Kenya estimates its main-season corn harvest from medium-potential growing areas will drop by about 25 per cent below the country’s five-year average.
Production in the Western and Rift Valley regions is projected at 2.3 million tonnes after the so-called long rains that fall between March and May, according to the East African nation’s drought-management agency.
“The delay in the onset of long rains, erratic rains and reduced acreage resulted in reduced crop production,” the National Drought Management Authority said in its latest report.
“There was poor germination across all the regions, which necessitated replanting.”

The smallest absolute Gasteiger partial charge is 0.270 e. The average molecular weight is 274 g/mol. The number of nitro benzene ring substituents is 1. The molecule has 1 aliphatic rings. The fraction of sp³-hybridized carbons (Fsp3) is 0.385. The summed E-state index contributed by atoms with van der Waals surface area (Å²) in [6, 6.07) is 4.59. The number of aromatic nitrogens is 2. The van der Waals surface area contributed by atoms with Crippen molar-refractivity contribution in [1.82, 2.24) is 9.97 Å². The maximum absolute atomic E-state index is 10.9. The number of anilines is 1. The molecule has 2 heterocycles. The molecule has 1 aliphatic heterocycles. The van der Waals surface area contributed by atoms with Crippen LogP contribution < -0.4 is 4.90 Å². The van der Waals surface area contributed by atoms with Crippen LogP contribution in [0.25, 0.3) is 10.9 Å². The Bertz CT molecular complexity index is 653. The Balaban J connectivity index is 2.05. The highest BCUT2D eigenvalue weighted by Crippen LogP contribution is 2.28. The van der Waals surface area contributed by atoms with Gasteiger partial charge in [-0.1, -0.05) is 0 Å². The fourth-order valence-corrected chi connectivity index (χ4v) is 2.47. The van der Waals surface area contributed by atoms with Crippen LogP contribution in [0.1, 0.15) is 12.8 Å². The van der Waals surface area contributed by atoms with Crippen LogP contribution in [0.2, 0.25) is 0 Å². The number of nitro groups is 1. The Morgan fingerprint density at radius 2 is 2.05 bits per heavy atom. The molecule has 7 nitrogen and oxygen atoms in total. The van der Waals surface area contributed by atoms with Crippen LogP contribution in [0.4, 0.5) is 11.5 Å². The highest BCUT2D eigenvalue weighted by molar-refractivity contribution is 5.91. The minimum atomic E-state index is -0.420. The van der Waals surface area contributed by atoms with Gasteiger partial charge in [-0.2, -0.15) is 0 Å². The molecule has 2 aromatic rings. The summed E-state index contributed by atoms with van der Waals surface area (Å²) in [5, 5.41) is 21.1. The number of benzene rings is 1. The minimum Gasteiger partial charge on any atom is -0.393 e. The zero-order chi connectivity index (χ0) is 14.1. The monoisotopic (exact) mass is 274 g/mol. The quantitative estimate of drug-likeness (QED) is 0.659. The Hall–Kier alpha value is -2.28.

The number of people needing food aid will peak at about 3.08 million by October, just before the onset of the short rains season in some growing areas, the agency said.
The estimate is based on the assumption that the rains will start on time and be sufficient, it said.
The number of food-insecure people has risen through the year to 2.6 million currently, from 1.1 million people identified in February, according to the report.
“The long rains harvest will provide below-average household income and food mostly for consumption at household level, but insufficient for sale,” the agency said.
“Household food stocks across the majority of the areas will be depleted by the end of August, signalling increased dependence on markets for food.”